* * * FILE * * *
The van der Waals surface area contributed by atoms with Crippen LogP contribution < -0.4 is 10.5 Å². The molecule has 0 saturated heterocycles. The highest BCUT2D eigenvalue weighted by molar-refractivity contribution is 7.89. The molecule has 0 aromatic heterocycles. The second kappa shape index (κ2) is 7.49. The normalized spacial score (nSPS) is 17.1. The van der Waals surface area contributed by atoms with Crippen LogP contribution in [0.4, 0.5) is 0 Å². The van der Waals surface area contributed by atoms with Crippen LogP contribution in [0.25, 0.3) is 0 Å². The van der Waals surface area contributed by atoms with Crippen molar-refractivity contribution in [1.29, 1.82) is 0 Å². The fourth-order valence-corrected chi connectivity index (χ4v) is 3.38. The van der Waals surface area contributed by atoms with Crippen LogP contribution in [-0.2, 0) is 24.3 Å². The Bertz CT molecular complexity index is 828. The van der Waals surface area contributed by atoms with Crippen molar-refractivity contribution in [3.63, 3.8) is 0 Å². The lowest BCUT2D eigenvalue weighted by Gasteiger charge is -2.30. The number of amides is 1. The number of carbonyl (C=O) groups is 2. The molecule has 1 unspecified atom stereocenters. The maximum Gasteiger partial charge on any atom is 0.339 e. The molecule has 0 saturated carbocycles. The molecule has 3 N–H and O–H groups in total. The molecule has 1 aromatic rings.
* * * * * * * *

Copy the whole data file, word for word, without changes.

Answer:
The van der Waals surface area contributed by atoms with Crippen LogP contribution < -0.4 is 10.5 Å². The molecule has 0 saturated heterocycles. The highest BCUT2D eigenvalue weighted by molar-refractivity contribution is 7.89. The molecule has 0 aromatic heterocycles. The second kappa shape index (κ2) is 7.49. The normalized spacial score (nSPS) is 17.1. The van der Waals surface area contributed by atoms with Crippen LogP contribution in [0.4, 0.5) is 0 Å². The van der Waals surface area contributed by atoms with Crippen LogP contribution in [0.25, 0.3) is 0 Å². The van der Waals surface area contributed by atoms with Crippen molar-refractivity contribution in [1.29, 1.82) is 0 Å². The fourth-order valence-corrected chi connectivity index (χ4v) is 3.38. The van der Waals surface area contributed by atoms with Crippen LogP contribution in [-0.2, 0) is 24.3 Å². The Bertz CT molecular complexity index is 828. The van der Waals surface area contributed by atoms with Crippen molar-refractivity contribution in [3.63, 3.8) is 0 Å². The lowest BCUT2D eigenvalue weighted by Gasteiger charge is -2.30. The number of amides is 1. The number of carbonyl (C=O) groups is 2. The molecule has 1 unspecified atom stereocenters. The maximum Gasteiger partial charge on any atom is 0.339 e. The molecule has 0 saturated carbocycles. The molecule has 3 N–H and O–H groups in total. The molecule has 1 aromatic rings.